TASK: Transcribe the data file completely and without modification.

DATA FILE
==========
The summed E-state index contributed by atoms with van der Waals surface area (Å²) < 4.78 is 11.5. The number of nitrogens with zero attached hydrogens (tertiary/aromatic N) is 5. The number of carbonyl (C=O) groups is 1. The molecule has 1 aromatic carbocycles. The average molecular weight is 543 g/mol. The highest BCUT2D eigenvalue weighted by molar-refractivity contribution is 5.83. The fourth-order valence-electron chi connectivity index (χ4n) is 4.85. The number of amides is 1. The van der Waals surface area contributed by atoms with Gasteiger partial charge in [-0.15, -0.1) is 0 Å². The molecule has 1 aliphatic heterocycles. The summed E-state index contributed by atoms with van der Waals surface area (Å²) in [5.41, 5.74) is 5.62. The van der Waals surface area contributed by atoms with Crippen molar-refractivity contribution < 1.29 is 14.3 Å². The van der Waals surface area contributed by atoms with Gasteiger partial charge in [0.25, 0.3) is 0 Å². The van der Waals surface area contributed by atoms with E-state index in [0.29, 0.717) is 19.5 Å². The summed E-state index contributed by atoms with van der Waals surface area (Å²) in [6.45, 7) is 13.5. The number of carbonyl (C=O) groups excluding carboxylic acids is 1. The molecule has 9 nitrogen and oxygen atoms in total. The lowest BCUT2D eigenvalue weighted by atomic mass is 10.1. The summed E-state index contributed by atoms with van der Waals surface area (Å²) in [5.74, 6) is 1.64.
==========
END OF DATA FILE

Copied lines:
The summed E-state index contributed by atoms with van der Waals surface area (Å²) < 4.78 is 11.5. The number of nitrogens with zero attached hydrogens (tertiary/aromatic N) is 5. The number of carbonyl (C=O) groups is 1. The molecule has 1 aromatic carbocycles. The average molecular weight is 543 g/mol. The highest BCUT2D eigenvalue weighted by molar-refractivity contribution is 5.83. The fourth-order valence-electron chi connectivity index (χ4n) is 4.85. The number of amides is 1. The van der Waals surface area contributed by atoms with Gasteiger partial charge in [-0.15, -0.1) is 0 Å². The molecule has 1 aliphatic heterocycles. The summed E-state index contributed by atoms with van der Waals surface area (Å²) in [5.41, 5.74) is 5.62. The van der Waals surface area contributed by atoms with Crippen molar-refractivity contribution < 1.29 is 14.3 Å². The van der Waals surface area contributed by atoms with Gasteiger partial charge in [0.25, 0.3) is 0 Å². The van der Waals surface area contributed by atoms with E-state index in [0.29, 0.717) is 19.5 Å². The summed E-state index contributed by atoms with van der Waals surface area (Å²) in [6.45, 7) is 13.5. The number of carbonyl (C=O) groups excluding carboxylic acids is 1. The molecule has 9 nitrogen and oxygen atoms in total. The lowest BCUT2D eigenvalue weighted by atomic mass is 10.1. The summed E-state index contributed by atoms with van der Waals surface area (Å²) in [5.74, 6) is 1.64.